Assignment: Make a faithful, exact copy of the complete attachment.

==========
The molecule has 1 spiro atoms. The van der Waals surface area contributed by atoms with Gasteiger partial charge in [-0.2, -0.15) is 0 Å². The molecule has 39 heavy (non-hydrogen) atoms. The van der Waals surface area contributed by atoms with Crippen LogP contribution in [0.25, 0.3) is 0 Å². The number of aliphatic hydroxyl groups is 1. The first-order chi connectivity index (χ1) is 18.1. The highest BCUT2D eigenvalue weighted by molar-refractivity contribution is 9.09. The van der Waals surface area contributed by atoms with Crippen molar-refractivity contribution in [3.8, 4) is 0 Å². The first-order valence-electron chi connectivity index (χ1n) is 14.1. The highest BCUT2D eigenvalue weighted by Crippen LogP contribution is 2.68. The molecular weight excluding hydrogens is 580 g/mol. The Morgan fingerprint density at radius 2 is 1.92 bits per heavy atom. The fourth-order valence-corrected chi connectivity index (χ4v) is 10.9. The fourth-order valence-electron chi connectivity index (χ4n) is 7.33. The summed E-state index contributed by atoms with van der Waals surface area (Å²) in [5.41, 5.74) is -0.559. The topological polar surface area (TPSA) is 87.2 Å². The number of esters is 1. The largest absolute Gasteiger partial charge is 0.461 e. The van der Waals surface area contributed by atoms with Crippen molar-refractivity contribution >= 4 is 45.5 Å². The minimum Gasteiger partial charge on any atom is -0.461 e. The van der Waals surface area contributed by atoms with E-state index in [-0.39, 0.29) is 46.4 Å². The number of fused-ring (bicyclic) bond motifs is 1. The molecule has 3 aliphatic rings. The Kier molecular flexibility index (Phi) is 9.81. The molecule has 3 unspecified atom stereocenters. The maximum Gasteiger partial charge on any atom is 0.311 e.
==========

The molecule has 1 spiro atoms. The van der Waals surface area contributed by atoms with Gasteiger partial charge in [-0.2, -0.15) is 0 Å². The molecule has 39 heavy (non-hydrogen) atoms. The van der Waals surface area contributed by atoms with Crippen LogP contribution in [0.25, 0.3) is 0 Å². The number of aliphatic hydroxyl groups is 1. The first-order chi connectivity index (χ1) is 18.1. The highest BCUT2D eigenvalue weighted by molar-refractivity contribution is 9.09. The van der Waals surface area contributed by atoms with Crippen molar-refractivity contribution in [3.8, 4) is 0 Å². The first-order valence-electron chi connectivity index (χ1n) is 14.1. The highest BCUT2D eigenvalue weighted by Crippen LogP contribution is 2.68. The molecular weight excluding hydrogens is 580 g/mol. The Morgan fingerprint density at radius 2 is 1.92 bits per heavy atom. The fourth-order valence-corrected chi connectivity index (χ4v) is 10.9. The fourth-order valence-electron chi connectivity index (χ4n) is 7.33. The summed E-state index contributed by atoms with van der Waals surface area (Å²) in [5.41, 5.74) is -0.559. The topological polar surface area (TPSA) is 87.2 Å². The number of esters is 1. The largest absolute Gasteiger partial charge is 0.461 e. The van der Waals surface area contributed by atoms with Crippen molar-refractivity contribution >= 4 is 45.5 Å². The minimum Gasteiger partial charge on any atom is -0.461 e. The van der Waals surface area contributed by atoms with E-state index in [-0.39, 0.29) is 46.4 Å². The number of fused-ring (bicyclic) bond motifs is 1. The molecule has 3 aliphatic rings. The Kier molecular flexibility index (Phi) is 9.81. The molecule has 3 unspecified atom stereocenters. The maximum Gasteiger partial charge on any atom is 0.311 e.